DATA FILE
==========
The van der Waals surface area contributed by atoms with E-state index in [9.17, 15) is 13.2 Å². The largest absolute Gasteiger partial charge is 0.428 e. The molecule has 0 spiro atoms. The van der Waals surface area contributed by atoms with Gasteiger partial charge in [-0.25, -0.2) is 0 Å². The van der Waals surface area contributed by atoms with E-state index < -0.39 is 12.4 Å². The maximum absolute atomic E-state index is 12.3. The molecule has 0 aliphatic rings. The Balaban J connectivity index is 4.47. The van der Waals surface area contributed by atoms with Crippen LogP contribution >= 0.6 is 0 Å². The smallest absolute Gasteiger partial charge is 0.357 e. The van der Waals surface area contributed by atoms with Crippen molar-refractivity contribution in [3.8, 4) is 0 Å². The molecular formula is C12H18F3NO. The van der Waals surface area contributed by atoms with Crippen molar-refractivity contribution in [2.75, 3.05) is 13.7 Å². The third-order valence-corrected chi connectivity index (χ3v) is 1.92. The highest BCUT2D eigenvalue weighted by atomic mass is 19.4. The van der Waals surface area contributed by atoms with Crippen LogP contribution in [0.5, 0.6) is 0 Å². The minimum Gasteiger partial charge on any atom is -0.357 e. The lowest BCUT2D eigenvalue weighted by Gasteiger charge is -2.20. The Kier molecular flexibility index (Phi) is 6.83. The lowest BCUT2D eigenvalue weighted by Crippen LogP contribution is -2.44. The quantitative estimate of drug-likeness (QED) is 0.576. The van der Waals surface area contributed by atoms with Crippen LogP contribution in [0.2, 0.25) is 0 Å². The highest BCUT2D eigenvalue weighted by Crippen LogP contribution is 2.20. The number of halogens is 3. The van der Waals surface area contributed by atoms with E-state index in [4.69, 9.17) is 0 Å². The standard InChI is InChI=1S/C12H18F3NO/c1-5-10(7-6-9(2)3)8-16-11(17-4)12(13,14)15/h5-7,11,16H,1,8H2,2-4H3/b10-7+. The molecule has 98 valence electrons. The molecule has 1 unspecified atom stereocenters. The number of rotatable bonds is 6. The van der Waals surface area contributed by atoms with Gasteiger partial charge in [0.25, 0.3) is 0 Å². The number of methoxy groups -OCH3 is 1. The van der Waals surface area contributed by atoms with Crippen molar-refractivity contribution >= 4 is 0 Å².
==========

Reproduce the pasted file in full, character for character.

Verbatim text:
The van der Waals surface area contributed by atoms with E-state index in [9.17, 15) is 13.2 Å². The largest absolute Gasteiger partial charge is 0.428 e. The molecule has 0 spiro atoms. The van der Waals surface area contributed by atoms with Gasteiger partial charge in [-0.25, -0.2) is 0 Å². The van der Waals surface area contributed by atoms with E-state index < -0.39 is 12.4 Å². The maximum absolute atomic E-state index is 12.3. The molecule has 0 aliphatic rings. The Balaban J connectivity index is 4.47. The van der Waals surface area contributed by atoms with Crippen LogP contribution >= 0.6 is 0 Å². The smallest absolute Gasteiger partial charge is 0.357 e. The van der Waals surface area contributed by atoms with Crippen molar-refractivity contribution in [3.8, 4) is 0 Å². The molecular formula is C12H18F3NO. The van der Waals surface area contributed by atoms with Crippen molar-refractivity contribution in [2.75, 3.05) is 13.7 Å². The third-order valence-corrected chi connectivity index (χ3v) is 1.92. The highest BCUT2D eigenvalue weighted by atomic mass is 19.4. The van der Waals surface area contributed by atoms with Crippen LogP contribution in [0.5, 0.6) is 0 Å². The minimum Gasteiger partial charge on any atom is -0.357 e. The lowest BCUT2D eigenvalue weighted by Gasteiger charge is -2.20. The Kier molecular flexibility index (Phi) is 6.83. The lowest BCUT2D eigenvalue weighted by Crippen LogP contribution is -2.44. The quantitative estimate of drug-likeness (QED) is 0.576. The van der Waals surface area contributed by atoms with Crippen LogP contribution in [0.2, 0.25) is 0 Å². The highest BCUT2D eigenvalue weighted by Crippen LogP contribution is 2.20. The number of halogens is 3. The van der Waals surface area contributed by atoms with E-state index in [4.69, 9.17) is 0 Å². The standard InChI is InChI=1S/C12H18F3NO/c1-5-10(7-6-9(2)3)8-16-11(17-4)12(13,14)15/h5-7,11,16H,1,8H2,2-4H3/b10-7+. The molecule has 98 valence electrons. The molecule has 1 unspecified atom stereocenters. The number of rotatable bonds is 6. The van der Waals surface area contributed by atoms with Gasteiger partial charge in [0.25, 0.3) is 0 Å². The number of methoxy groups -OCH3 is 1. The van der Waals surface area contributed by atoms with Crippen molar-refractivity contribution >= 4 is 0 Å².